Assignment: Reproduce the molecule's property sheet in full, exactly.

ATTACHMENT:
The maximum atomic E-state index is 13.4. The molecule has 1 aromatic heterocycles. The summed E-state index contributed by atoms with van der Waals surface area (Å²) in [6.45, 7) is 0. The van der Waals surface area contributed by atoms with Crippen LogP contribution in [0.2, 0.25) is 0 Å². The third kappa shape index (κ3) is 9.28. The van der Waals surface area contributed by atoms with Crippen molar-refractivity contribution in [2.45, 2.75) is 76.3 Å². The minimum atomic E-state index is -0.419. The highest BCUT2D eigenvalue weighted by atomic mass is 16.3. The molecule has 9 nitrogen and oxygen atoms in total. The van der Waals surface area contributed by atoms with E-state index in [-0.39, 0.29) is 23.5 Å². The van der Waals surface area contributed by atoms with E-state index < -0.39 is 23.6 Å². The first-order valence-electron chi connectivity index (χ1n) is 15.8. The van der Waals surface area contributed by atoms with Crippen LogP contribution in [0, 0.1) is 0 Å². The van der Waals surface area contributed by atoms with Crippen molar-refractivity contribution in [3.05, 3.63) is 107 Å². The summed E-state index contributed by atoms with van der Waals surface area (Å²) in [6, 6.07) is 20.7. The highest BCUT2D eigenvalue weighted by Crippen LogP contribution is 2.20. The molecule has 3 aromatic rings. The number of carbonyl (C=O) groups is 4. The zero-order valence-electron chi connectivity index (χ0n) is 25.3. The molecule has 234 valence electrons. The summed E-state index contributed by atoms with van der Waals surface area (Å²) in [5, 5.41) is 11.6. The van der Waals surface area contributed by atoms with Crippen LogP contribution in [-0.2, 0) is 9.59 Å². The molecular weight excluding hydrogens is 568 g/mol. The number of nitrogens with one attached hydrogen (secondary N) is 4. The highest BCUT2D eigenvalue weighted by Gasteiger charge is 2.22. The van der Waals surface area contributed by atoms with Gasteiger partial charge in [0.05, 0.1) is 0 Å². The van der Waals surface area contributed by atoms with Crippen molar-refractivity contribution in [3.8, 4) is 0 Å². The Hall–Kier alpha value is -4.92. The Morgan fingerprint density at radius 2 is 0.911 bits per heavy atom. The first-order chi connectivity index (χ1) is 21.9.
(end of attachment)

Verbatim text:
The maximum atomic E-state index is 13.4. The molecule has 1 aromatic heterocycles. The summed E-state index contributed by atoms with van der Waals surface area (Å²) in [6.45, 7) is 0. The van der Waals surface area contributed by atoms with Crippen LogP contribution in [0.2, 0.25) is 0 Å². The third kappa shape index (κ3) is 9.28. The van der Waals surface area contributed by atoms with Crippen molar-refractivity contribution in [2.45, 2.75) is 76.3 Å². The minimum atomic E-state index is -0.419. The highest BCUT2D eigenvalue weighted by atomic mass is 16.3. The molecule has 9 nitrogen and oxygen atoms in total. The van der Waals surface area contributed by atoms with E-state index in [-0.39, 0.29) is 23.5 Å². The van der Waals surface area contributed by atoms with E-state index < -0.39 is 23.6 Å². The first-order valence-electron chi connectivity index (χ1n) is 15.8. The van der Waals surface area contributed by atoms with Crippen LogP contribution in [0, 0.1) is 0 Å². The van der Waals surface area contributed by atoms with Crippen molar-refractivity contribution in [3.05, 3.63) is 107 Å². The summed E-state index contributed by atoms with van der Waals surface area (Å²) in [6, 6.07) is 20.7. The highest BCUT2D eigenvalue weighted by Crippen LogP contribution is 2.20. The molecule has 3 aromatic rings. The number of carbonyl (C=O) groups is 4. The zero-order valence-electron chi connectivity index (χ0n) is 25.3. The molecule has 234 valence electrons. The summed E-state index contributed by atoms with van der Waals surface area (Å²) in [5, 5.41) is 11.6. The van der Waals surface area contributed by atoms with Crippen LogP contribution in [-0.2, 0) is 9.59 Å². The molecular weight excluding hydrogens is 568 g/mol. The number of nitrogens with one attached hydrogen (secondary N) is 4. The highest BCUT2D eigenvalue weighted by Gasteiger charge is 2.22. The van der Waals surface area contributed by atoms with Gasteiger partial charge in [0.05, 0.1) is 0 Å². The van der Waals surface area contributed by atoms with Crippen molar-refractivity contribution in [3.8, 4) is 0 Å². The Hall–Kier alpha value is -4.92. The Morgan fingerprint density at radius 2 is 0.911 bits per heavy atom. The first-order chi connectivity index (χ1) is 21.9.